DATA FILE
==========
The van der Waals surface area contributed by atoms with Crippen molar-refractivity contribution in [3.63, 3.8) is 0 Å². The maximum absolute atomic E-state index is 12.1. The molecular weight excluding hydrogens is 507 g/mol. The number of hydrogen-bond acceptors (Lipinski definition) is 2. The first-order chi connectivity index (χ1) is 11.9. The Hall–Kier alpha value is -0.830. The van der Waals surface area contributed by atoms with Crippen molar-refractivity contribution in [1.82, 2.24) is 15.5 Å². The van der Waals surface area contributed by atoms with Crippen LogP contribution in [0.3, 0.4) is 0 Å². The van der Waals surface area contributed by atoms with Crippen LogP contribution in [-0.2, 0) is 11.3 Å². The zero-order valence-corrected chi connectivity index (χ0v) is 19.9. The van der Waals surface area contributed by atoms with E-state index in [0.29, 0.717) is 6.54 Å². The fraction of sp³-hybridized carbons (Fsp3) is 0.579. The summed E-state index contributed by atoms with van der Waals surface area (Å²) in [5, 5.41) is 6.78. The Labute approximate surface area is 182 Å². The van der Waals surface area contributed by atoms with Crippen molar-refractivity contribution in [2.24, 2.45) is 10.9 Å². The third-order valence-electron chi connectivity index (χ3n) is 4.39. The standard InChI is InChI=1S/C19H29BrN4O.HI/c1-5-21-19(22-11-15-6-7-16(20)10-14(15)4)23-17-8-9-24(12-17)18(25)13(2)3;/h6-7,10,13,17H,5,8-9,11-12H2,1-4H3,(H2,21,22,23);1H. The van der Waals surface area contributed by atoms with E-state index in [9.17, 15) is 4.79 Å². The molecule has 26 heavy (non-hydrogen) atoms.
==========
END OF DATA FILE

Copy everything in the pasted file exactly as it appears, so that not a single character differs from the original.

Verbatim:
The van der Waals surface area contributed by atoms with Crippen molar-refractivity contribution in [3.63, 3.8) is 0 Å². The maximum absolute atomic E-state index is 12.1. The molecular weight excluding hydrogens is 507 g/mol. The number of hydrogen-bond acceptors (Lipinski definition) is 2. The first-order chi connectivity index (χ1) is 11.9. The Hall–Kier alpha value is -0.830. The van der Waals surface area contributed by atoms with Crippen molar-refractivity contribution in [1.82, 2.24) is 15.5 Å². The van der Waals surface area contributed by atoms with Crippen LogP contribution in [0.3, 0.4) is 0 Å². The van der Waals surface area contributed by atoms with Crippen LogP contribution in [-0.2, 0) is 11.3 Å². The zero-order valence-corrected chi connectivity index (χ0v) is 19.9. The van der Waals surface area contributed by atoms with E-state index in [0.29, 0.717) is 6.54 Å². The fraction of sp³-hybridized carbons (Fsp3) is 0.579. The summed E-state index contributed by atoms with van der Waals surface area (Å²) in [5, 5.41) is 6.78. The Labute approximate surface area is 182 Å². The van der Waals surface area contributed by atoms with Crippen molar-refractivity contribution in [2.24, 2.45) is 10.9 Å². The third-order valence-electron chi connectivity index (χ3n) is 4.39. The standard InChI is InChI=1S/C19H29BrN4O.HI/c1-5-21-19(22-11-15-6-7-16(20)10-14(15)4)23-17-8-9-24(12-17)18(25)13(2)3;/h6-7,10,13,17H,5,8-9,11-12H2,1-4H3,(H2,21,22,23);1H. The van der Waals surface area contributed by atoms with E-state index in [9.17, 15) is 4.79 Å². The molecule has 26 heavy (non-hydrogen) atoms.